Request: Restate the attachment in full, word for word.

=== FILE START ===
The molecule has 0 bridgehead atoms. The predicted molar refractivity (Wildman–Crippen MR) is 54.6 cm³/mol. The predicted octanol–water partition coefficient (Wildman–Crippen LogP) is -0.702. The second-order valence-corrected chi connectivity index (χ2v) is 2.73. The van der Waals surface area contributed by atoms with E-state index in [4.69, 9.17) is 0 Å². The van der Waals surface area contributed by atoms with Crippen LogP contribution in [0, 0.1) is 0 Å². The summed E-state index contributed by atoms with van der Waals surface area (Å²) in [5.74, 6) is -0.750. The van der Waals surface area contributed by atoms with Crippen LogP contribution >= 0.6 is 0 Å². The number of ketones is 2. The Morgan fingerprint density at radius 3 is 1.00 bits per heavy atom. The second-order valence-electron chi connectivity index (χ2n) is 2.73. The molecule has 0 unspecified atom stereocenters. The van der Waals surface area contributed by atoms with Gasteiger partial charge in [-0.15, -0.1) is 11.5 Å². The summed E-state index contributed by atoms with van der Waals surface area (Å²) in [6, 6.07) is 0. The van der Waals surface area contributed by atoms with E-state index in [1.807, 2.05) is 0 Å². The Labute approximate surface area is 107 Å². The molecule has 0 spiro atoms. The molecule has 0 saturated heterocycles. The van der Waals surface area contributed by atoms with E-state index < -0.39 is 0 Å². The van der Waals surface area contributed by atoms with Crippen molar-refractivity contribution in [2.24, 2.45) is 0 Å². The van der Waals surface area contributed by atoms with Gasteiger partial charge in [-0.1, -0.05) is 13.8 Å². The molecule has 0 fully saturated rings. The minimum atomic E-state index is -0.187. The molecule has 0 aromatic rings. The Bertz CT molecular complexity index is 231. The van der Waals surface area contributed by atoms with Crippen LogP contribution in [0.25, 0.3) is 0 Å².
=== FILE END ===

The molecule has 0 bridgehead atoms. The predicted molar refractivity (Wildman–Crippen MR) is 54.6 cm³/mol. The predicted octanol–water partition coefficient (Wildman–Crippen LogP) is -0.702. The second-order valence-corrected chi connectivity index (χ2v) is 2.73. The van der Waals surface area contributed by atoms with E-state index in [4.69, 9.17) is 0 Å². The van der Waals surface area contributed by atoms with Crippen LogP contribution in [0, 0.1) is 0 Å². The summed E-state index contributed by atoms with van der Waals surface area (Å²) in [5.74, 6) is -0.750. The van der Waals surface area contributed by atoms with Crippen LogP contribution >= 0.6 is 0 Å². The number of ketones is 2. The Morgan fingerprint density at radius 3 is 1.00 bits per heavy atom. The second-order valence-electron chi connectivity index (χ2n) is 2.73. The molecule has 0 unspecified atom stereocenters. The van der Waals surface area contributed by atoms with Gasteiger partial charge in [-0.15, -0.1) is 11.5 Å². The summed E-state index contributed by atoms with van der Waals surface area (Å²) in [6, 6.07) is 0. The van der Waals surface area contributed by atoms with E-state index in [1.807, 2.05) is 0 Å². The Labute approximate surface area is 107 Å². The molecule has 0 spiro atoms. The molecule has 0 saturated heterocycles. The van der Waals surface area contributed by atoms with E-state index < -0.39 is 0 Å². The van der Waals surface area contributed by atoms with Crippen molar-refractivity contribution in [2.24, 2.45) is 0 Å². The van der Waals surface area contributed by atoms with Gasteiger partial charge in [-0.1, -0.05) is 13.8 Å². The molecule has 0 fully saturated rings. The minimum atomic E-state index is -0.187. The molecule has 0 aromatic rings. The Bertz CT molecular complexity index is 231. The van der Waals surface area contributed by atoms with Crippen LogP contribution in [0.25, 0.3) is 0 Å².